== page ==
FamilyA Changing Culture

Just mention the word “family” in society today and you’ll get a variety of opinion and perspectives on what it is and what it should be. Changes to the family are reflected in the typical TV family. We've come a long way from Little House on the Prairie, The Waltons, The Cosby Show and The Brady Bunch (anyone remember The Munsters or The Adams' Family?) through shows like Friends (a bunch of friends living together in a pseudo-family), The Simpsons and now Modern Family.

The traditional “nuclear family” (a dad and mum and a few kids) is becoming less common (some sociologists would say “extinct”). Of course, in many Asian cultures, the “extended family” (including grandparents and other relatives) is still the norm. In the West, more and more people are living alone, single parent families are becoming more common, as are de facto marriages (including children – in 2009, 35% of births were outside of marriage) and blended or step families (as of 1997, 1 in 3 marriages in Australia is now a remarriage).

[For statistical purposes, the Australian Bureau of Statistics now defines families as: Two or more persons, one of whom is at least 15 years of age, who are related by blood, marriage (registered or de facto), adoption, step or fostering; and who are usually resident in the same household. That is, members of families who live in different households are not treated as part of the same family unit]

Currently, here in Australia 43% of first marriages end in divorce; 50% of second marriages end in divorce; and 70% of subsequent marriages break up.

All of this has huge ramifications for society.

• More and more kids are growing up in fragile homes (the number of children who do not reach the age of 15 in an intact family with both of their biological parents has almost doubled within a generation).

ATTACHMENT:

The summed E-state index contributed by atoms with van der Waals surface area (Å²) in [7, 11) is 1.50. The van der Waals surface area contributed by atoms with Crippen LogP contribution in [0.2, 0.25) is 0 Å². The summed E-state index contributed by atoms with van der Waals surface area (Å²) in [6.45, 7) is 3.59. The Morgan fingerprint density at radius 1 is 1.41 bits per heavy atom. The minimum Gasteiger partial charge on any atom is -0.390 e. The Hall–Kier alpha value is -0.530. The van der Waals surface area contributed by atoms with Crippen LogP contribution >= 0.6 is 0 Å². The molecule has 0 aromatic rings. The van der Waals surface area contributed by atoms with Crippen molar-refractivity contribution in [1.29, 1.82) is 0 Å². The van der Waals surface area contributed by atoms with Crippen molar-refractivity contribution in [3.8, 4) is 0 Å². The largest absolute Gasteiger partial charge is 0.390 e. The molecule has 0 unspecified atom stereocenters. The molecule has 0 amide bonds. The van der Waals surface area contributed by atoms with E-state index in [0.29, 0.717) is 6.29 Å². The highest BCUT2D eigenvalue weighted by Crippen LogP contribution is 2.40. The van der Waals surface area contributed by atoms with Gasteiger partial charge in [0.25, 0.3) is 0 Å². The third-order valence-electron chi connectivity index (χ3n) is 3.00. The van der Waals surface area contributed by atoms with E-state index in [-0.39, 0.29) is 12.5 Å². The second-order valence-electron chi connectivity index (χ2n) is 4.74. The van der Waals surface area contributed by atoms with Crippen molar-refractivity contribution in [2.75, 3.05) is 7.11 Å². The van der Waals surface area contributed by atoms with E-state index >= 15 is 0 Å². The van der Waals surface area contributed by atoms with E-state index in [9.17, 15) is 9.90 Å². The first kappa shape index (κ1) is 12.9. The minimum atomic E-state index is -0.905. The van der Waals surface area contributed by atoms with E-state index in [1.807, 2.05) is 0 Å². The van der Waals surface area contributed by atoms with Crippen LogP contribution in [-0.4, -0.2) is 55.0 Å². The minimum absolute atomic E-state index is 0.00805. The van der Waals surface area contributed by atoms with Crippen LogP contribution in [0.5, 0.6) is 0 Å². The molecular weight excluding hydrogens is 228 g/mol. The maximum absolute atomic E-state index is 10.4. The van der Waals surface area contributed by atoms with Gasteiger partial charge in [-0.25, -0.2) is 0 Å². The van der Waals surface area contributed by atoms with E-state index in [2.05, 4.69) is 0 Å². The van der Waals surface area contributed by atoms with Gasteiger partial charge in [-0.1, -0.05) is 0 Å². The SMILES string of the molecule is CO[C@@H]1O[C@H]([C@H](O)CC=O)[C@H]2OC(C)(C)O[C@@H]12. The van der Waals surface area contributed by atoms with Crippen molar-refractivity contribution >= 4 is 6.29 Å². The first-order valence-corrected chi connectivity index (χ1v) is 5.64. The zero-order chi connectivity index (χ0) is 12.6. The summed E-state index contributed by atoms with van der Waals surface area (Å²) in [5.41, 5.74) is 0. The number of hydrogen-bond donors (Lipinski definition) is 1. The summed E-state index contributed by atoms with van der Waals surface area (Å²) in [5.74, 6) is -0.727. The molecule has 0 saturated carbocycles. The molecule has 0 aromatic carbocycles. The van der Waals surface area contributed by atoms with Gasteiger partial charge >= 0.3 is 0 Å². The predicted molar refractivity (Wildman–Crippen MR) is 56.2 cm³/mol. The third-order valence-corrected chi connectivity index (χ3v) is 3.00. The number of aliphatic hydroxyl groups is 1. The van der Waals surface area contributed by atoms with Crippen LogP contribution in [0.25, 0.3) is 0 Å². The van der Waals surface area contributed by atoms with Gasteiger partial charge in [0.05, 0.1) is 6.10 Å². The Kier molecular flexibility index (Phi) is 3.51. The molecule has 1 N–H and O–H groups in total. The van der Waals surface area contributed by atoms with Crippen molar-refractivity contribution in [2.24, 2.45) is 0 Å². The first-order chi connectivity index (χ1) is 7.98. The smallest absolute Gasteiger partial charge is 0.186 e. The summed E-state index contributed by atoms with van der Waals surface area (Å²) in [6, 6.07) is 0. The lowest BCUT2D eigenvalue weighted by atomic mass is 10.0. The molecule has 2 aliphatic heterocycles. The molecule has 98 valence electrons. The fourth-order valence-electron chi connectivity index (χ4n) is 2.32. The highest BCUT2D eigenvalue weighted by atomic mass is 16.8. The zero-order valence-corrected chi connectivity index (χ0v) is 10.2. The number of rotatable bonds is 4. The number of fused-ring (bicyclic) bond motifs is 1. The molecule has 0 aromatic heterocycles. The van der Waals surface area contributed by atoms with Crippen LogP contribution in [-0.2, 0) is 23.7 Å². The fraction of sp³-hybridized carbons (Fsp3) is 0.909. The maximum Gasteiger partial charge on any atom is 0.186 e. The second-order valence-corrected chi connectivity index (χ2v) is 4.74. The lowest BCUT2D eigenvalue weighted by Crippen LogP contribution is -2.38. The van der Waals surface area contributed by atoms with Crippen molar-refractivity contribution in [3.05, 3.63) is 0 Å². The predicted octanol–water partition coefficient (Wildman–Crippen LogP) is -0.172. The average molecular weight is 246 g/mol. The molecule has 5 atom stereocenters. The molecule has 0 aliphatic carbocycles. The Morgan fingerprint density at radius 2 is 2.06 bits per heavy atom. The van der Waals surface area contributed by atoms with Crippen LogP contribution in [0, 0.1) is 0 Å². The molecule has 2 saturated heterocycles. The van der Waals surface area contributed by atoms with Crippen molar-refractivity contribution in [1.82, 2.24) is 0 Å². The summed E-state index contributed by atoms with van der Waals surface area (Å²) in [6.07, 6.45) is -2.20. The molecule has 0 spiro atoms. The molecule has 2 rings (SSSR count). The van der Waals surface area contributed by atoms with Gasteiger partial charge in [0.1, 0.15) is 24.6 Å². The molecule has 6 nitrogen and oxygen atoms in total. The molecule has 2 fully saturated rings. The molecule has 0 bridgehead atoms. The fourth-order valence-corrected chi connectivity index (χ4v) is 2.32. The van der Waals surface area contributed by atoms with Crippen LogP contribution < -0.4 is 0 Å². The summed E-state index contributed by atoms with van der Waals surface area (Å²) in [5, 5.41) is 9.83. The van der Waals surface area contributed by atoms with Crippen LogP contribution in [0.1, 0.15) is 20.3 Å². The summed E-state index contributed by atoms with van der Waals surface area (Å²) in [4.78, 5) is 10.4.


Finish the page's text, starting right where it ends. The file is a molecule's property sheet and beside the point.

• Family conflict and parental separation has adverse effects on children

• There is an increase in child abuse and neglect.

• More children are in out-of-home care.

• Issues for teenagers are on the rise, including binge drinking, self harming, risky sexual behaviour (at younger ages and with more people), mental disorders, and juvenile offences.

• More kids are growing up with out a dad around … an increasingly fatherless generation.

As followers of Christ, we are called to be in the world (doing life within the culture we find ourselves in, not isolated or removed from it) but not of the world (having a different ethic and value – that of love or self-giving sacrifice). We want all of our relationships to reflect the God we worship – a God who has revealed himself as love. That doesn’t just happen and it’s not easy. It requires the help of God’s Spirit and our commitment to be the kind of people who help to create healthy families and relationships, so that they are places of love, laugher and life … not of hatred, pain and damage. 

Part 1 – Marriage

Part 2 – Parenting

Part 3 – Singleness